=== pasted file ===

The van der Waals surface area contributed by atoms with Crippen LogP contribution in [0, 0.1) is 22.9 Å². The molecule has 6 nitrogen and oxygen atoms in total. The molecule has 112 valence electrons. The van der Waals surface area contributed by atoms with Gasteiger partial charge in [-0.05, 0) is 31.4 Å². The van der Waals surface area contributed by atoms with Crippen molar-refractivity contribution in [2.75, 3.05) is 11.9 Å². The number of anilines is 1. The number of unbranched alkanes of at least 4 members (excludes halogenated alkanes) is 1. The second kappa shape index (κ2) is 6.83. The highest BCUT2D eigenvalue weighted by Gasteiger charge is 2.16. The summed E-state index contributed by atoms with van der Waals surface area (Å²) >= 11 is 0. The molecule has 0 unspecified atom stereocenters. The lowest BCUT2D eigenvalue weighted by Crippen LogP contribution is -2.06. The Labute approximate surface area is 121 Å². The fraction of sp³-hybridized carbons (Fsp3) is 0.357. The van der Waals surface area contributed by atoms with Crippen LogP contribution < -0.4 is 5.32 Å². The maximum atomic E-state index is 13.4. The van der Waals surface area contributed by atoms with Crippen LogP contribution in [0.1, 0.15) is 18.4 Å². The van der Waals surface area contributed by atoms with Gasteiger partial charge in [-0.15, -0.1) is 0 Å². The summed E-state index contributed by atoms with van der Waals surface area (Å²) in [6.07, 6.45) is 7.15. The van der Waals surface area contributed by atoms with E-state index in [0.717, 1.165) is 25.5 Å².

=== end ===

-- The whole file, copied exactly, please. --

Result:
The van der Waals surface area contributed by atoms with Crippen LogP contribution in [0, 0.1) is 22.9 Å². The molecule has 6 nitrogen and oxygen atoms in total. The molecule has 112 valence electrons. The van der Waals surface area contributed by atoms with Gasteiger partial charge in [-0.05, 0) is 31.4 Å². The van der Waals surface area contributed by atoms with Crippen molar-refractivity contribution in [2.75, 3.05) is 11.9 Å². The number of anilines is 1. The number of unbranched alkanes of at least 4 members (excludes halogenated alkanes) is 1. The second kappa shape index (κ2) is 6.83. The highest BCUT2D eigenvalue weighted by Gasteiger charge is 2.16. The summed E-state index contributed by atoms with van der Waals surface area (Å²) >= 11 is 0. The molecule has 0 unspecified atom stereocenters. The lowest BCUT2D eigenvalue weighted by Crippen LogP contribution is -2.06. The Labute approximate surface area is 121 Å². The fraction of sp³-hybridized carbons (Fsp3) is 0.357. The van der Waals surface area contributed by atoms with Crippen LogP contribution < -0.4 is 5.32 Å². The maximum atomic E-state index is 13.4. The van der Waals surface area contributed by atoms with Crippen LogP contribution in [0.1, 0.15) is 18.4 Å². The van der Waals surface area contributed by atoms with Gasteiger partial charge in [-0.15, -0.1) is 0 Å². The summed E-state index contributed by atoms with van der Waals surface area (Å²) in [6.07, 6.45) is 7.15. The van der Waals surface area contributed by atoms with E-state index in [0.717, 1.165) is 25.5 Å².